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Home Sheerness News Article
Last month we reported how Duane Ashworth, who runs the Beach pub in Minster, was made a trustee of the Victoria Cross Trust after his son, L Cpl James Ashworth, became the most recent recipient of the medal.
The 23-year-old was posthumously awarded the country’s highest military honour after he died serving with 1st Battalion Grenadier Guards in Afghanistan in June 2012.
Mr Ashworth is now part of a bid by the trust to restore the graves of VC heroes across the country as many of them are neglected and there was previously no funding to keep them up to scratch.
There are 548 in the UK and almost 300 of them need maintenance work as they are not protected by the Commonwealth War Graves Commission.
Sometimes there are no living relatives, or their remaining family cannot afford to maintain them, and the trust wants to raise money so all the recipients of the medal can be properly honoured and remembered.
It can cost anything from £2,000 to £25,000 to restore one grave.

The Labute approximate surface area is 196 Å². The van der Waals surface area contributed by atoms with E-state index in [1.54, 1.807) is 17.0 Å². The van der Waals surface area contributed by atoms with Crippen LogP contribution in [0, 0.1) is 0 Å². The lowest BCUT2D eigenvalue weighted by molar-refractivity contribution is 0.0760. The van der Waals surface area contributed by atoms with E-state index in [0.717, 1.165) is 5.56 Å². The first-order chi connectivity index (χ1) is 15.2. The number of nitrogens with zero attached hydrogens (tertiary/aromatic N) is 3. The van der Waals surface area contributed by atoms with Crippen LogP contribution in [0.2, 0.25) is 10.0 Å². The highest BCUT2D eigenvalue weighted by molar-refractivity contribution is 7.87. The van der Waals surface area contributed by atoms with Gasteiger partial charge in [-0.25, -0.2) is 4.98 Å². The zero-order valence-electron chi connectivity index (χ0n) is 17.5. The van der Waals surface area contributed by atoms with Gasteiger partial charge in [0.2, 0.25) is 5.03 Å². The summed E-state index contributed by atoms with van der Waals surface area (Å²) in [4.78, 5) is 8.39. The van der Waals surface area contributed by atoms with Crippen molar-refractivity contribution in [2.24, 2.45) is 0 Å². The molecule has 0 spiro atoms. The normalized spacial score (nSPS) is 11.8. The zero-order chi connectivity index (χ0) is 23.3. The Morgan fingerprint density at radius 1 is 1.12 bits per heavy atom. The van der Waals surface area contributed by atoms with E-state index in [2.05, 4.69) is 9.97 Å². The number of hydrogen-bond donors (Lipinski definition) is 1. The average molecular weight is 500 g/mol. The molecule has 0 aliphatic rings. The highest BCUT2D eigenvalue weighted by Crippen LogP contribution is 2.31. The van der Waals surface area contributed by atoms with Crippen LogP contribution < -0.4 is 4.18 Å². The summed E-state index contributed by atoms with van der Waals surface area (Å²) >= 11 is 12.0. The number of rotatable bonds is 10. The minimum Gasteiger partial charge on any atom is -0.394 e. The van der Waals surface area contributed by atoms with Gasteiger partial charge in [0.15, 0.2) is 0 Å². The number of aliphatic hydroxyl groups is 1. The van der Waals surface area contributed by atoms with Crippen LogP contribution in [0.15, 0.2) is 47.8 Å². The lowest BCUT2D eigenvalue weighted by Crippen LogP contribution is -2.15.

As part of the First World War centenary this year, communities secretary Eric Pickles last week announced the government had pledged £100,000 from the Department for Communities and Local Government to boost the project.
The final resting places of 74 VC heroes will benefit from the cash, including Lt Philip Neame, who was awarded the medal in December 1914 and is buried in Selling near Faversham.
Mr Ashworth says he got involved with the campaign because before his son died he had not realised the soldiers’ graves weren’t maintained by a specific group and he welcomed the funding.
“It’s a massive, massive boost,” he said. “It’s fantastic news and work has already started so we are hopefully going to have all the First World War graves done by the anniversary.
“In addition to the £100k, the government is going to match every donation pound for pound so every pound is worth £2.40 with Gift Aid.”
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